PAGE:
More insurance companies are choosing to use standard arbitration clauses in their insurance contracts, allowing their preferences for confidentiality to be satisfied and giving them more efficient control over the management and resolution of insurance claim disputes.
Especially after the People’s Republic of China (PRC) Supreme People’s Court issued the Interpretation of the Application of the Civil Procedure Law of the PRC on 30 January 2015, this trend could also be seen as a response to this interpretation, which grants the assured the right to select the people’s court at the place of their domicile as the competent court for personal insurance cases.
In practice, the standard arbitration clause is sometimes deemed to be an exempting clause before the court, so the insurance company is requested to remind and expressly explain the clause under the insurance law for its validity. However, such a court decision is incorrect because arbitration, as an effective and legal alternative dispute resolution other than litigation, only changes the procedure instead of any liability distribution among the parties, and does not aim to exempt insurance companies from liability in the insurance contract.
According to section 9 of the Interpretations of the Supreme People’s Court on Certain Issues Concerning the Application of the Insurance Law of the PRC (II), the exempting clauses refer to “the liability exemption clauses, deductibles, excess, proportion of claims or payment, and other clauses exempting or reducing the liability of the insurer as set out in the standard form of contract as provided by the insurer”. So the standard arbitration clause does not require reminding the insurance consumer in an appropriate manner to pay attention to the clause, or an express explanation for exempting clauses in the insurance law, due to its character of non-exemption of liability.
However, for the purpose of consumer protection, section 31 of the interpretation states that if the insurance company uses the standard arbitration clause without reminding the insurance consumer in an appropriate manner to pay attention to the clause, such clause will become null and void. Therefore, when facing insurance consumers who lack any professional knowledge and have a poor bargaining position, the insurance company must bear the obligation of reminding under the insurance law.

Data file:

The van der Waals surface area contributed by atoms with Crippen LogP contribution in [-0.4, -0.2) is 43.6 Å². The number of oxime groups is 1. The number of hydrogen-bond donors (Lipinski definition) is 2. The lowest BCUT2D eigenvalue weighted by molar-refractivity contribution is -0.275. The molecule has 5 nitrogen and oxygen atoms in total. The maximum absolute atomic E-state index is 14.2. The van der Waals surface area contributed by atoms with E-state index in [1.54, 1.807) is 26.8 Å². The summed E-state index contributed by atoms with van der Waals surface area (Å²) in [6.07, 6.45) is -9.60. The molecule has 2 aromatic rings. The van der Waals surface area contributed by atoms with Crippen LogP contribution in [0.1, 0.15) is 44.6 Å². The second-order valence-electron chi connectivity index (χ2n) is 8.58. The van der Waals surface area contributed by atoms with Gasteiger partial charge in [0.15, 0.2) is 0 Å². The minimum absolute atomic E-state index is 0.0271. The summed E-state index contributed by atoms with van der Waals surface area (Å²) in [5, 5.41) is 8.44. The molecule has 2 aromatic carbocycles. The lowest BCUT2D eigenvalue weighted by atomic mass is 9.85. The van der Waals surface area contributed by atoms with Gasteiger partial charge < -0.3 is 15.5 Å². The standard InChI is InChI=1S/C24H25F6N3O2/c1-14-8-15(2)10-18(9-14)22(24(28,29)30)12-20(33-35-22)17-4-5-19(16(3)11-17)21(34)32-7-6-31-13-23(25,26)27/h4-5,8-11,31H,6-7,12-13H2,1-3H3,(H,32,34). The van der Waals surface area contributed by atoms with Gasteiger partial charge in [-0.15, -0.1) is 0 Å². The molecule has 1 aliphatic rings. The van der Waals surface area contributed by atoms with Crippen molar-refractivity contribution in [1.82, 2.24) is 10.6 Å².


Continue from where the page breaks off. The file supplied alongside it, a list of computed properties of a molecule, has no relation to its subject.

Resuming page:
Pursuant to section 26.1 of the Law of the PRC on the Protection of Consumer Rights and Interests, a business operator must remind the consumer to pay attention to the standard terms in respect of the “contents in which the consumers have material interests”, otherwise the consumers have a right to claim the nullification of the contents and the claim must be supported by the people’s court. Actually, section 31 of the interpretation is indeed a logical extension and explanation of this rule. In spite of the fact that the arbitration clause does not exempt an insurance company from liability, it may substantially increase the insurance consumers’ costs to claim their rights and so could be reasonably interpreted as “the contents in which the consumers have material interests”. In other words, only if the insurance company has reminded the insurance consumer to notice the standard arbitration clause will the insurance consumer be bound by it.
The concept of “insurance consumer” has not yet been defined by any laws or official documents, so its legal scope is still in dispute. Since “insurance consumer” is a subset of consumer, the dual criteria in identifying a consumer – i.e. the subject criterion and the purpose criterion – should apply. The policyholder has to be a natural person, while the purpose for purchasing insurance must be “for living consumption”. Most debate concentrates on the identification of the purpose criterion. Some types of insurance, such as vehicle insurance, health insurance and accident insurance, can easily meet the purpose criterion, as these kinds of insurance serve for personal living and the policyholder does not purchase them for profit or commercial exchange.
However, no final conclusion has been reached on whether investment-linked insurance can be regarded as “for living consumption”. The answer to this question depends on the determination of the nature of the primary purpose of the policyholder who purchases the investment-linked insurance. In other words, it depends on whether it is a living consumption aiming at avoiding risks and improving emotional security, or actually a profit-making act focusing on the return of the investment. This issue remains to be determined through further interpretation by the Supreme People’s Court.
PHIL WANG and XIA XIAOPING are partners at Boss & Young in Shanghai.
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